Wheelchair rugby smashes stereotypes at the Paralympics

National Sports

TOKYO (AP)American captain Joe Delagrave was asked to explain wheelchair rugby. He knew he wasn’t being politically correct about it – he didn’t want to be – after the United States defeated Australia 49-42 to reach Sunday’s gold-medal final of the Paralympics against Britain.

Anyone who has seen the famous 2005 documentary film ”Murderball” knows about the sport: constant mayhem that distracts from the fact that these athletes have spinal cord injuries, they’re missing arms and legs, and they’re strapped into wheelchairs that resemble battered bumper cars.

”It literally smashes stereotypes,” Delagrave said. ”I always joke that it’s like crippled people smashing into each other and trying to make each other more crippled. I know that’s not PC, or whatever.”

Delagrave broke his neck 17 years ago in a boating accident on the Mississippi River. The boat he was in struck the river bottom, he said. He was flipped over backward, hitting his head and breaking his neck.

”The beautiful thing about this sport it that it’s rehabilitative,” Delagrave said. ”You bring someone new into this sport who broke their neck or had an amputation. Through the sports it changes their life to be able to be husbands, wives – whatever that title is in their life.”

The victory was sweet for the Americans over the two-time defending Paralympic champions. Five years ago in Rio de Janeiro, Australia defeated the United States 59-58 in two overtimes in the gold medal game.

The United States won gold in 2000 in Sydney and in 2008 in Beijing.

Britain defeated host nation Japan 55-49 in the other semifinal on Saturday at Yoyogi National Stadium, the architectural jewel of the 1964 Tokyo Olympics and the swimming venue where United States swimmer Don Schollander won four gold medals.

The rules of wheelchair rugby are basic, the pace is quick, and there’s not much stoppage playing on the basketball-size court. Chairs are frequently flipped over with strapped-in players left looking up at their spinning wheels; or worse, with the chair on top of them.

Four players pass, dribble occasionally, and race up and down the hardwood smashing into each other. The aim is to carry the red and white ball – the size of a volleyball – across a goal line at either end. Players can’t make physical contact with an opponent’s body, but most anything else is allowed.

A foul earns a player time in the ”sin bin,” leaving the opposition to play with a man advantage. The constant action makes it easy to forget the protagonists have disabilities.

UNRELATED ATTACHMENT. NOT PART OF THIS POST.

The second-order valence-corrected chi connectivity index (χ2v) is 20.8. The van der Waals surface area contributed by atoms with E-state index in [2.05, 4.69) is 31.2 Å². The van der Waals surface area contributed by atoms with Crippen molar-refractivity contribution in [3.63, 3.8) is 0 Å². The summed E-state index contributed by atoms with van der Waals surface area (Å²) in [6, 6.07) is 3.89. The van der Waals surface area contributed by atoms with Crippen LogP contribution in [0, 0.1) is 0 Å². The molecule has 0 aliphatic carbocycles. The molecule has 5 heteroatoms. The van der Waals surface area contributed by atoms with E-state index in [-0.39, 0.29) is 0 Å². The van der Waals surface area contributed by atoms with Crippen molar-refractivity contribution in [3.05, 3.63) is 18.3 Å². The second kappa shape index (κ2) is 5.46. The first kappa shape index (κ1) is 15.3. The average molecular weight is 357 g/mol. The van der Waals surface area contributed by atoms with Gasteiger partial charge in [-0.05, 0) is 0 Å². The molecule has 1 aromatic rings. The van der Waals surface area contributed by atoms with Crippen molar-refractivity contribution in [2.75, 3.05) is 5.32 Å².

Like many players, Delagrave credits ”Murderball” with raising awareness about sports and disabilities.

”That movie, while brash at times, really helped change minds about Paralympic sports,” he said. ”We’re a bunch or guys or girls with disabilities but we’re athletes first – athletes first, disabilities second. We come to play hard just like anyone else.”

Delagrave is described as the ”heart and soul” of the team, and it’s Chuck Aoki who is probably the star. He scored 27 tries against Australia, topping the 25 by Australia’s Ryley Batt. Tries are each worth one point.

Ditto for Aoki and ”Murderball.”

”It’s how I found the sport,” he said. ”It really redefined what people with disabilities could do. It showed we weren’t just people who sat at home and felt sorry for ourselves. We were active, we were alive, we were cool and we were jerks sometimes. We were just people with flaws and strengths.”

Aoki said he was born with a rare genetic condition that doesn’t leave him with any sensation of feeling in his arms or legs.

”A lot of people with disabilities get told not to do things – they can’t to this, they can’t do that. I think the sport just gives people back that sense of a competitive edge and you feel alive doing it. There’s nothing like it.”

Aoki is working on a Ph.D. in international relations and comparative politics at the University of Denver. His dissertation deals with the intersection of technology and democracy.

And now the toughest question of all: when will he finish his thesis?

”Well good question,” he replied. ”After this at some point.”

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